This week we're celebrating a sunny bank holiday weather forecast with a cycle route in the UK: Beeliner Sam's ride down Wales' Pembrokeshire coast.
Where to go
Set off on this cycle route from Fishguard and follow NCN 4's country lanes all the way, through the Pembrokeshire Coast National Park, with stops in St Davids and Tenby.
Beaches, deserted country lanes, challenging hill climbs, medieval castles. Need we say more?
When to go
Wales, like much of the UK, is prone to miserable weather. While it can be cold and rainy at any time of the year, your best chance of some warm sunshine is between April and October. The much longer days also give you the flexibility that you need to make the most of all of what the Welsh coast has to offer.
How to prepare
Sam and his friends took on this 122 mile cycle route over four days. It's a hilly one so blasting through is a big challenge but it really can be shortened or extended in any way you like.
Swansea is a great hub in terms of getting to Pembrokeshire. Head to Swansea from where there are plenty of trains to get you into the heart of the county.
In terms of bikes: this ride is definitely do-able on a road bike but you'll find yourself limited to the roads. For ultimate flexibility, Sam and his friends kitted their bikes up with all-rounder tyres so that they could get across fields and muddy patches to explore parts of the coastline that were off the beaten path.
With panniers on their bikes and a tent strapped to the back, they stopped each night at campsites along the way but there are plenty of small towns with BnBs along the way if you fancy more solid shelter.
You're never too far from a tearoom selling delicious Welsh Cakes (for those who've never had the pleasure, think Eccles cakes but better) so there's no need to plan too rigourously. Just jump on your bike and see where the days take you. The route is dotted with cosy little pubs, many of which offering classic Welsh dishes such as delicious Pembrokeshire black beef.
What to see
Pembrokeshire isn't short of places of interest so Sam had no trouble selecting a few highlights along this Pembrokeshire Coast cycle route:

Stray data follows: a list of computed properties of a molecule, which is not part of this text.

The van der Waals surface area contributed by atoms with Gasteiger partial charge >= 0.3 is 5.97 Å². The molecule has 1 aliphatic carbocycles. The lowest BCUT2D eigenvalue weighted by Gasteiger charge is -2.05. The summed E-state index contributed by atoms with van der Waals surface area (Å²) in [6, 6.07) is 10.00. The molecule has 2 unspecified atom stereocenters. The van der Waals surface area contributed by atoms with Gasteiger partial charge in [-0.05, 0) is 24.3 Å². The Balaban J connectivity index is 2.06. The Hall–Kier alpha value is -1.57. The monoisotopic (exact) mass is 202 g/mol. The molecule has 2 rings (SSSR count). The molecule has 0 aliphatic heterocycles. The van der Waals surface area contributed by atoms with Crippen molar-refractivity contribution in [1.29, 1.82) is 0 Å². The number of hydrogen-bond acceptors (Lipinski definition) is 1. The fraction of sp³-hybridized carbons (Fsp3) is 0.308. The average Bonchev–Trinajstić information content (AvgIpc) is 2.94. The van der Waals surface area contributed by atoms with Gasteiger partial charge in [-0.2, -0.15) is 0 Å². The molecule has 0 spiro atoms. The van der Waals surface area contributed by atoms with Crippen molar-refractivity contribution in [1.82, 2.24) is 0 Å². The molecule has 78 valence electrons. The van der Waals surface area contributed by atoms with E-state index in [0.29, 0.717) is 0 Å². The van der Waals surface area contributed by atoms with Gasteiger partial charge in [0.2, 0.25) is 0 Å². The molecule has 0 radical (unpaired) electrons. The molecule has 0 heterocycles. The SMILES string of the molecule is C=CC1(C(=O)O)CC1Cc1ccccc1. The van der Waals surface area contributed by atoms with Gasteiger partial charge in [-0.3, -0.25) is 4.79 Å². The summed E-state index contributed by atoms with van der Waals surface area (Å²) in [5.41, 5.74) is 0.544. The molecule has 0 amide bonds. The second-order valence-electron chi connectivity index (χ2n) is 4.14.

The famous Welsh poet lived in this Laugharne boathouse overlooking the Taf estuary for the last four years of his life; writing from his 'Writing Shed' above the main house. A great place to stop for a spot of culture (there's also a tearoom).
This building, named for Wales' patron saint, is over 800 years old. Eight hundred years old!
West Wales has beaches to rival any in the world (with slightly colder water than the tropical locations they resemble). Chill out on the beach or hire surfing and SUP gear from Haven Sports.
It's hard to pick just one Pembrokeshire beach so we've gone for two. Barafundle beach - round the coast from Broad Haven - is another beautiful natural spot to rest weary legs after a day in the saddle, or to take an afternoon off.
The UK is chock-a-block full of castles. This is Wales' largest privately owned one. Not too shabby a country house, eh?
This restaurant in Tenby serves the best surf and turf that the county has to offer. Its delicious food has earned it a fantastic reputation, so be sure to book if you want to stop here.
This ice cream, gin and chocolate stop sees the ice cream van's Mr Whippy and raises it to a whole other level.
Beautiful weather forecast, and a beautiful cycle route! Hope you all have a wonderful bank holiday and get some great riding in.